With 124 Olympic and 3 Paralympic medals to its credit, Leander Club is the most successful rowing club in the world. Passion for Performance at it’s best and the spot where we organise our third CEO-Circle of the Global Leaders Academy in the series: How to synchronise technology, nature and humanity.
Prof Alan Winfield was our special guest who hadn’t much difficulty bringing these fields together: his Bristol Robotics Laboratory has designed a Robot (the definition of a robot is: embodied artificial intelligence) that eats flies. Not for fun but to power itself! It has a true digestive system and doesn’t need a plug in the wall for electricity. It feeds itself with flies. In a similar way as meat eating plants do. But what about humanity you may wonder? This invention forms the basis of follow up design in which they extract energy out of your pee to light toilets in refugee camps. Okay, an interesting guy.
He calls himself now a robot ethicist. He sees several categories of ethical harm: unintended physical, psychological, socio/economic and environmental harm. His question is how these harms can be minimised or mitigated. Part of the answer is to have ethics as a key function in organisations, just like we had quality in the 80’s and 90’s. In tech organisations there is hardly any awareness, let alone action around ethics. Reading the final report of the high level expert group on fake news and online disinformation (made by the big tech organisations for the European Commission) that was presented yesterday, it is clear that WE, the readers, need to change and not the distributors and platforms of fake news. It’s a pretty annoying read, lacking any clarity about how to deal with fake news.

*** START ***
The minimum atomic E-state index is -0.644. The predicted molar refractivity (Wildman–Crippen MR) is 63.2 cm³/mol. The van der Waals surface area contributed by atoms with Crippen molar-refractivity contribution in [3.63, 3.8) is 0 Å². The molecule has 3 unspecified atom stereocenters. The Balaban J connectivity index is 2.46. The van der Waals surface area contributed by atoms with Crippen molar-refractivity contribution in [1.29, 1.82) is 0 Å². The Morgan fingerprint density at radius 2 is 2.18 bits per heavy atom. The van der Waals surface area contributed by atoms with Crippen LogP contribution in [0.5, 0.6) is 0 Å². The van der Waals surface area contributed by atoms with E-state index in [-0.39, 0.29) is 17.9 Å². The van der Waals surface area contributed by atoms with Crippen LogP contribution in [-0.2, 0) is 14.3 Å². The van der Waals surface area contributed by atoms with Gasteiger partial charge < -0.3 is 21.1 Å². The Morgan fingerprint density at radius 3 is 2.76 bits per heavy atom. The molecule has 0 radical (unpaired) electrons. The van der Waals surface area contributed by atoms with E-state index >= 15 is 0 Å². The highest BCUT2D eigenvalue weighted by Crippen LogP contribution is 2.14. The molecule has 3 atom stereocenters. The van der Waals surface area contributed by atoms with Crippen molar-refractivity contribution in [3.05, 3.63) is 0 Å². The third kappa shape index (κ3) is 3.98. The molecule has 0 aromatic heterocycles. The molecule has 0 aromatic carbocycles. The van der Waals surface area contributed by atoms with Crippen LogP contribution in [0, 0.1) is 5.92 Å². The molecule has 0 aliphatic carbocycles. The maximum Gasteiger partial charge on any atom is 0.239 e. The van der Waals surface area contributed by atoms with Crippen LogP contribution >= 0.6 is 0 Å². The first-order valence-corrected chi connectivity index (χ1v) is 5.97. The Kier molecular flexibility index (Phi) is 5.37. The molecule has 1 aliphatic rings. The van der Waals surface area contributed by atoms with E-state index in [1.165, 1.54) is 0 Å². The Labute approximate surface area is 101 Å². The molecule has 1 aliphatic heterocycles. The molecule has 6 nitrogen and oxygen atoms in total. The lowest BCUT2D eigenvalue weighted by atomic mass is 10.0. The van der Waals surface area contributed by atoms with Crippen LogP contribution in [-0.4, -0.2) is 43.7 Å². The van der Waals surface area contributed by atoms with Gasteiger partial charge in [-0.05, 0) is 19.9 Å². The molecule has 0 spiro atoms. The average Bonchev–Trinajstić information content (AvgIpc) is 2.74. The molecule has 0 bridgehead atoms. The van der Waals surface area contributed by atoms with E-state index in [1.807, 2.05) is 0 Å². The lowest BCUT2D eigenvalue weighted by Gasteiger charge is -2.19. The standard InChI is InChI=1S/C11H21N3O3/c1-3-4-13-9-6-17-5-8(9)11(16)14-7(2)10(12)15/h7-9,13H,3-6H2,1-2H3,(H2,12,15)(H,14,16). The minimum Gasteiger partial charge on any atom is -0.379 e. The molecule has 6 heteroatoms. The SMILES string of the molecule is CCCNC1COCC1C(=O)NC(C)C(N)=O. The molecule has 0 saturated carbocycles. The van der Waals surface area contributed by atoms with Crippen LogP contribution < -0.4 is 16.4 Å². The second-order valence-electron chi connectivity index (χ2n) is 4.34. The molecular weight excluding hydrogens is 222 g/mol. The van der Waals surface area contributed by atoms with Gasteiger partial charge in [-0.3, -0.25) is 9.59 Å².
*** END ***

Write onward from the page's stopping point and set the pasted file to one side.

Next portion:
Two of the problems that he pointed out are: all the wealth generated from the current social media platforms is going to a few people in the world and why do we want this to happen? That was the same message as Pieter shared in our second CEO circle of the year. A second problem is that almost all tech is developed by white young West Coast men in Silicon Valley. Their value system is -unintentionally- dominant in the tech they develop. Facebook’s algorithms are now focused on making as much money as possible for Facebook. Another set of algorithms could have been developed to make as many friends and connections as possible. But that’s not part of the developers value system… He advocates more diversity in the top of these organisations and to train people in ethics. All voices of AI systems are female, isn’t that sexist? Females are of service? Why don’t we develop a gender neutral voice? Is it okay to have robots as surrogate pets? Or should we have robots do all the additional jobs so that (human) care takers have time to talk with the elderly? Many questions that are hardly being raised. He couldn’t find an organisation with a true ethical governance. And maybe it’s good to mention that nowadays it is possible to have a very small flying robot that recognises faces and that can easily kill the soul behind that face. But did you know that facial recognition works best for white men and doesn’t work very well for black females? Lucky them.
Our moral compass becomes more and more important when we lead ourselves and our organisations into the unknown. Tech grows exponentially and we need to keep up with our moral values to create a world we want to live in.